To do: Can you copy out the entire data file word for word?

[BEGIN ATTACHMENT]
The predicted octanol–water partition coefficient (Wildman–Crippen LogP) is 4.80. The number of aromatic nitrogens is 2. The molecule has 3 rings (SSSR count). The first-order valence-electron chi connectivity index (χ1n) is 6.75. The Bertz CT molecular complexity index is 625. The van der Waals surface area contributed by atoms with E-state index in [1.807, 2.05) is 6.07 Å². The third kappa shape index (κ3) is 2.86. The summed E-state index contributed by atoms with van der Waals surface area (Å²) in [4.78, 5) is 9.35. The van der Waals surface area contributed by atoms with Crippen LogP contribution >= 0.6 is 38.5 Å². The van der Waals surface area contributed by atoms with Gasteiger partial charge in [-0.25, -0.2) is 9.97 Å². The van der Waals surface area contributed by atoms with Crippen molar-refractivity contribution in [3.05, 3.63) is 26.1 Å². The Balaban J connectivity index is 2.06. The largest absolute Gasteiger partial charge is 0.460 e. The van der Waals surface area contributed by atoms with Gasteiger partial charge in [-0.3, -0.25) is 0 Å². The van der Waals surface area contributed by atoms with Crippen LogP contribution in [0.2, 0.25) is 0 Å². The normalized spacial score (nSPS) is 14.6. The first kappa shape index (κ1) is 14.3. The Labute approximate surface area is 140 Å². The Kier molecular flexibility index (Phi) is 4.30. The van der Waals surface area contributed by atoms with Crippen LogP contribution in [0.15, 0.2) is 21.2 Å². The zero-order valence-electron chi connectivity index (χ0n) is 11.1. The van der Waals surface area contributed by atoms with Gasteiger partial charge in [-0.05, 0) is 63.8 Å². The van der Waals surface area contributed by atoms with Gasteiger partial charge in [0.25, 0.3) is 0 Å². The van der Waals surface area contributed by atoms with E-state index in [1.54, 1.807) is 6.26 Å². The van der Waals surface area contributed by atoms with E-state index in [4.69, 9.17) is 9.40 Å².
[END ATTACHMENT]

The predicted octanol–water partition coefficient (Wildman–Crippen LogP) is 4.80. The number of aromatic nitrogens is 2. The molecule has 3 rings (SSSR count). The first-order valence-electron chi connectivity index (χ1n) is 6.75. The Bertz CT molecular complexity index is 625. The van der Waals surface area contributed by atoms with E-state index in [1.807, 2.05) is 6.07 Å². The third kappa shape index (κ3) is 2.86. The summed E-state index contributed by atoms with van der Waals surface area (Å²) in [4.78, 5) is 9.35. The van der Waals surface area contributed by atoms with Crippen LogP contribution >= 0.6 is 38.5 Å². The van der Waals surface area contributed by atoms with Gasteiger partial charge in [-0.25, -0.2) is 9.97 Å². The van der Waals surface area contributed by atoms with Crippen molar-refractivity contribution in [3.05, 3.63) is 26.1 Å². The Balaban J connectivity index is 2.06. The largest absolute Gasteiger partial charge is 0.460 e. The van der Waals surface area contributed by atoms with Gasteiger partial charge in [-0.3, -0.25) is 0 Å². The van der Waals surface area contributed by atoms with Crippen LogP contribution in [0.2, 0.25) is 0 Å². The normalized spacial score (nSPS) is 14.6. The first kappa shape index (κ1) is 14.3. The Labute approximate surface area is 140 Å². The Kier molecular flexibility index (Phi) is 4.30. The van der Waals surface area contributed by atoms with Crippen LogP contribution in [0.15, 0.2) is 21.2 Å². The zero-order valence-electron chi connectivity index (χ0n) is 11.1. The van der Waals surface area contributed by atoms with Gasteiger partial charge in [-0.05, 0) is 63.8 Å². The van der Waals surface area contributed by atoms with Gasteiger partial charge in [0.25, 0.3) is 0 Å². The van der Waals surface area contributed by atoms with E-state index in [1.54, 1.807) is 6.26 Å². The van der Waals surface area contributed by atoms with E-state index in [4.69, 9.17) is 9.40 Å².